Oaks Cloister

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Oaks Cloister
In April 2019
General information
Architectural styleTudor Craftsman Beaux-Arts, Renaissance Revival
Location5829 Wissahickon Ave Philadelphia, PA 19141
Town or cityGermantown
Design and construction
ArchitectJoseph Miller Huston
DesignationsPennsylvania Registry of Historic Places
Renovating team
Other designersDr. Russell Harris and Mr. John Casavecchia
Oaks Cloister
Historic Pennsylvania home
Oaks Cloister is located in Philadelphia
Oaks Cloister
Oaks Cloister
Germantown section of Philadelphia
Coordinates: 40°02′35″N 75°10′52″W / 40.043°N 75.181°W / 40.043; -75.181Coordinates: 40°02′35″N 75°10′52″W / 40.043°N 75.181°W / 40.043; -75.181
Country United States
CountyPhiladelphia County

Oaks Cloister, is the name of the former residence of architect, Joseph Miller Huston. Constructed in 1900, the mansion is located at 5829 Wissahickon Ave Philadelphia, PA 19141 in the Germantown section of Philadelphia, PA, and was the home and studio of Philadelphia born, Joseph Huston (1866-1940), architect of the PA Capitol. The Tudor style home incorporates architectural elements and work by many capital artists.[1] Oaks Cloister was fully restored to its original glory in 2012, and was listed on the National Register of Historic Places in 2019. [2][1]


Huston Family (1900–1955)[edit]

Joseph Miller Huston was born in Philadelphia, PA in 1866. He trained and worked as an architect during college and graduated from Princeton University in 1892. Huston founded his own firm in 1895, just a few short years after starting his career with famous Philadelphia architect, Frank Furness.[3] Huston designed Oaks Cloister creating an eclectic blend of English Tudor and Swiss Chalet influences.

Huston designed portions of Oaks Cloister during the construction of his best known work, the Pennsylvania State Capitol. Oaks Cloister is an eclectic blend of Tudor and Craftsman styles, with the Beaux-Arts flair of the capital project mixed-in. Oaks Cloister became a test lab and an intimate sampler of the capital's architectural features. This is evident with Huston's use of scaled design mock-ups and identical detailing throughout the home. Huston lived at Oaks Cloister until his death in 1940.[3][4][5]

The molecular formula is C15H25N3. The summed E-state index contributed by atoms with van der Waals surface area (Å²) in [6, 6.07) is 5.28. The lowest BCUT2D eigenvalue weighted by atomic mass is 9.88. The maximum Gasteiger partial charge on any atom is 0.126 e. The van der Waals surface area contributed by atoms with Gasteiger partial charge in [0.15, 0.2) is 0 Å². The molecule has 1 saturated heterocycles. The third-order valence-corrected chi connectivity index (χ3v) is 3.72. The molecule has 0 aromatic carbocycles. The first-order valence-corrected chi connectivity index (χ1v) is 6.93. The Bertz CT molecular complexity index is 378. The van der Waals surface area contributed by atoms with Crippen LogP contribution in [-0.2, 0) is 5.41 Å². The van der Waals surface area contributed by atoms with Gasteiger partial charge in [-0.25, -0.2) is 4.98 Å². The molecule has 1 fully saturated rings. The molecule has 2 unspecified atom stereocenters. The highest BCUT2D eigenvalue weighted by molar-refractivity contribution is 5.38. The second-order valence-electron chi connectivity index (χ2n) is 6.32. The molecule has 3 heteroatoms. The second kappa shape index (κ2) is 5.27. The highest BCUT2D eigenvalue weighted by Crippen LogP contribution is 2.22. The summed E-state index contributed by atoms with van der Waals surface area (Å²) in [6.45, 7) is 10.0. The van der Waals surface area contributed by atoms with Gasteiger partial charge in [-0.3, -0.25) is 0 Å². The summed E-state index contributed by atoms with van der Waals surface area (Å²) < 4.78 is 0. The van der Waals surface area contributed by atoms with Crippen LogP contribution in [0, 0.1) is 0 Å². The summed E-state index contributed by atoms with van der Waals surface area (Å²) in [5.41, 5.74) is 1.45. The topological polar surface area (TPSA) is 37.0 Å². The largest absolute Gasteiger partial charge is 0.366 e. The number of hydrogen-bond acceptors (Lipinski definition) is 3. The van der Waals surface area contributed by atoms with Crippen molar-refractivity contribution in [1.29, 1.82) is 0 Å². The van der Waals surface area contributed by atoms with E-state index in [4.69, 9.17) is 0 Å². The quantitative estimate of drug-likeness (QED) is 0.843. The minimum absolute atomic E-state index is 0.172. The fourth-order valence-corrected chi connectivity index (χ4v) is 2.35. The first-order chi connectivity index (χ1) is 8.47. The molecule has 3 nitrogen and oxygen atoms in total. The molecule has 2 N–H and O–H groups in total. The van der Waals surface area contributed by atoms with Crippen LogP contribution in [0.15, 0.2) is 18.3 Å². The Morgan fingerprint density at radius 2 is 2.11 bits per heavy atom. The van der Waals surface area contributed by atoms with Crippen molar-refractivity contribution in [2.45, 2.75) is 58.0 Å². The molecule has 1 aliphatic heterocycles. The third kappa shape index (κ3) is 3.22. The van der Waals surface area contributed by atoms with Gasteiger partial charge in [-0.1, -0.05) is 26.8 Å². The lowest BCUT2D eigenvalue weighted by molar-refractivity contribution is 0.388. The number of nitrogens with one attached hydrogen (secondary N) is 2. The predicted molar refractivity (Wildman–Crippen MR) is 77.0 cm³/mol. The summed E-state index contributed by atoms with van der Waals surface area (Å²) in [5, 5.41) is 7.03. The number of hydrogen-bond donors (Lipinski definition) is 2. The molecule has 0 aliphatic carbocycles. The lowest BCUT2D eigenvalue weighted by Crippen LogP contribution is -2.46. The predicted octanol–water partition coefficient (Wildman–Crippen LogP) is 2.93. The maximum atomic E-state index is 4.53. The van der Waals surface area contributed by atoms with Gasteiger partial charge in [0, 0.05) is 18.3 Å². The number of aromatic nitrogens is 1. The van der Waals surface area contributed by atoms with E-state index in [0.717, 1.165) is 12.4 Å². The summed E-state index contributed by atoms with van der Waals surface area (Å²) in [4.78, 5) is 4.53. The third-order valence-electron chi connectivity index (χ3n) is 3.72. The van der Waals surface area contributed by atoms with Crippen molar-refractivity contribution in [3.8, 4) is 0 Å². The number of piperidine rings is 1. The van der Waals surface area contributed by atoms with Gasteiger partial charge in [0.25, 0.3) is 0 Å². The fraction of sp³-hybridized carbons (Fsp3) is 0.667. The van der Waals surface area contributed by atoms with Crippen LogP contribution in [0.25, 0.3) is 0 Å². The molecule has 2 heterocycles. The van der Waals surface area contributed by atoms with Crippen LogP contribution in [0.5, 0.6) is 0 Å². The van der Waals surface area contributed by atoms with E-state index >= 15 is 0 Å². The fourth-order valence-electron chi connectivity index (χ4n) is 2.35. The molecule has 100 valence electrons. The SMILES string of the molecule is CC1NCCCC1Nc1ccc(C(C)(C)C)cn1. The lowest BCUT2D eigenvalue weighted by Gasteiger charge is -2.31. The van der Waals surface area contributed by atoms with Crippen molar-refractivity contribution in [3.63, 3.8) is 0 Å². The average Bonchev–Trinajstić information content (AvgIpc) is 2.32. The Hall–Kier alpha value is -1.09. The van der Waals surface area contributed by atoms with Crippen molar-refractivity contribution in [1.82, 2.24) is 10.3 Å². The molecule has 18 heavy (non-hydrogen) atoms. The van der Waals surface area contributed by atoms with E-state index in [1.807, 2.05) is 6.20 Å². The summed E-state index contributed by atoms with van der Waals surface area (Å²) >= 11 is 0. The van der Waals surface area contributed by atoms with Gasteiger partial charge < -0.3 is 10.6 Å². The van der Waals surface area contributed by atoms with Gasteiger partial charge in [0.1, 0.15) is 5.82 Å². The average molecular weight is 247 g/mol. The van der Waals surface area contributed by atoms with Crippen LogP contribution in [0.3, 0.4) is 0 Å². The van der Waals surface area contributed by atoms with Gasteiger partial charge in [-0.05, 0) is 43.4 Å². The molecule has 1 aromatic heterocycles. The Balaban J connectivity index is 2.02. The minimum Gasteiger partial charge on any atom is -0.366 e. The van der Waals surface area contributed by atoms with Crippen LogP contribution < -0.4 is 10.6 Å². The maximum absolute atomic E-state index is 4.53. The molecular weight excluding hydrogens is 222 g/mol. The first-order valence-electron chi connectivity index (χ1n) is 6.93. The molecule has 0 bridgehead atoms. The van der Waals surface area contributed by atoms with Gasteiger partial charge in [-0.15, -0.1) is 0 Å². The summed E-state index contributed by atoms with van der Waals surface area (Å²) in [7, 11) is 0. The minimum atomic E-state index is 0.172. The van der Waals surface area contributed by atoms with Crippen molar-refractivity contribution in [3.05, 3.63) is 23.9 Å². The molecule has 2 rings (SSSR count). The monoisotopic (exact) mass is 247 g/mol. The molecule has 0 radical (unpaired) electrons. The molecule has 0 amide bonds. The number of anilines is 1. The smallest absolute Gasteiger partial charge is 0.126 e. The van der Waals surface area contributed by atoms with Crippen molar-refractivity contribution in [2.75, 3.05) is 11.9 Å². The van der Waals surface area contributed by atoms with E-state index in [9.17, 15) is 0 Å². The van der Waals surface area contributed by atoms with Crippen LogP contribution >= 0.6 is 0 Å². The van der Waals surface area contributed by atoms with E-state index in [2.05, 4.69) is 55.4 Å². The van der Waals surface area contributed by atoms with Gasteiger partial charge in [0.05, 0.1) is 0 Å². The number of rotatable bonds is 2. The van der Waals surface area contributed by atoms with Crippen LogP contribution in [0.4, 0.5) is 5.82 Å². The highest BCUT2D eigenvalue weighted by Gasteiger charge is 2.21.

Post Huston Family (1955–2002)[edit]

Oaks Cloister remained in the Huston family until 1955 when it was bought by Reverend Wilbur and Mrs. Loice Gouker. The Goukers worked tirelessly and lovingly to preserve the rich history of Oaks Cloister. A short video was created showcasing the home during the Goukers' ownership. The video was produced by the Pennsylvania Capital Preservation Committee and called, "Oaks Cloister—The Home of Capitol Architect Joseph Huston". After the Goukers sold the home c.1994, the property fell into disrepair and eventually was left abandoned.[5]

Restoration (2002–2012)[edit]

After years of dereliction, this esteemed estate appeared to be doomed. In 2002, Dr. Russell Harris and Mr. John Casavecchia acquired the property, saving it from impending demolition.[2] The rebirth of this relic took more than a decade of painstaking restoration efforts. Bringing the mansion back to its original glory proved to be a monumental task. This dedicated labor of love did not come without its fair share of rewards, however. Many hidden treasures were unearthed during construction and brought back to life from the dilapidated ruins.

Every space in the century old, 20-room mansion has been restored to its original beauty. Some of the more distinguished refurbished areas include: